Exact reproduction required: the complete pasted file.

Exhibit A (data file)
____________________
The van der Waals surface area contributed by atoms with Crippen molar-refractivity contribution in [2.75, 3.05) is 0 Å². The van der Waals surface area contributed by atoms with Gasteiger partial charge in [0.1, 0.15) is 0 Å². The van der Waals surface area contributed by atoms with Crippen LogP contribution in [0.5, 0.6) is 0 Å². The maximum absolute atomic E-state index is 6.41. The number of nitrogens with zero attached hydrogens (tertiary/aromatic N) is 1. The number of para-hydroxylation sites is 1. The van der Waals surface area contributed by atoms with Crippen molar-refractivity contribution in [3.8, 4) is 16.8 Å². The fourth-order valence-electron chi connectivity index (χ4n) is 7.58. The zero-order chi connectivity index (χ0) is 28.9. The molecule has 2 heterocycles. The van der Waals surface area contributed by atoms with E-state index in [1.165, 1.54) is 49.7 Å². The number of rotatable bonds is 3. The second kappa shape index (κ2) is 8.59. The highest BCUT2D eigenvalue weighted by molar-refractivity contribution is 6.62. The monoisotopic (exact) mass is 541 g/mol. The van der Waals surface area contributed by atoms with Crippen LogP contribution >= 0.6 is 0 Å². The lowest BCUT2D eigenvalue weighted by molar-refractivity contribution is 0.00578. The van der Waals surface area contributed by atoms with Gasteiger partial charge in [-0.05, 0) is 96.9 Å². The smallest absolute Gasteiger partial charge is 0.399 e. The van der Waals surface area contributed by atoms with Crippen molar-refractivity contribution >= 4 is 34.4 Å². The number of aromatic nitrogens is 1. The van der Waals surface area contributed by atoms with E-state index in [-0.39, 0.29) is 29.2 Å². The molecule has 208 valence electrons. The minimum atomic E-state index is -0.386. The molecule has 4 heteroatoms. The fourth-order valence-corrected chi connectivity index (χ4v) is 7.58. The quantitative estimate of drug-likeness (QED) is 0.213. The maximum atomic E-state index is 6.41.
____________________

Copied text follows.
The van der Waals surface area contributed by atoms with Crippen molar-refractivity contribution in [2.75, 3.05) is 0 Å². The van der Waals surface area contributed by atoms with Gasteiger partial charge in [0.1, 0.15) is 0 Å². The van der Waals surface area contributed by atoms with Crippen LogP contribution in [0.5, 0.6) is 0 Å². The maximum absolute atomic E-state index is 6.41. The number of nitrogens with zero attached hydrogens (tertiary/aromatic N) is 1. The number of para-hydroxylation sites is 1. The van der Waals surface area contributed by atoms with Crippen molar-refractivity contribution in [3.8, 4) is 16.8 Å². The fourth-order valence-electron chi connectivity index (χ4n) is 7.58. The zero-order chi connectivity index (χ0) is 28.9. The molecule has 2 heterocycles. The van der Waals surface area contributed by atoms with E-state index in [1.165, 1.54) is 49.7 Å². The number of rotatable bonds is 3. The second kappa shape index (κ2) is 8.59. The highest BCUT2D eigenvalue weighted by molar-refractivity contribution is 6.62. The monoisotopic (exact) mass is 541 g/mol. The van der Waals surface area contributed by atoms with Crippen LogP contribution >= 0.6 is 0 Å². The lowest BCUT2D eigenvalue weighted by molar-refractivity contribution is 0.00578. The van der Waals surface area contributed by atoms with Gasteiger partial charge in [-0.05, 0) is 96.9 Å². The smallest absolute Gasteiger partial charge is 0.399 e. The van der Waals surface area contributed by atoms with Crippen molar-refractivity contribution >= 4 is 34.4 Å². The number of aromatic nitrogens is 1. The van der Waals surface area contributed by atoms with E-state index in [-0.39, 0.29) is 29.2 Å². The molecule has 208 valence electrons. The minimum atomic E-state index is -0.386. The molecule has 4 heteroatoms. The fourth-order valence-corrected chi connectivity index (χ4v) is 7.58. The quantitative estimate of drug-likeness (QED) is 0.213. The maximum atomic E-state index is 6.41.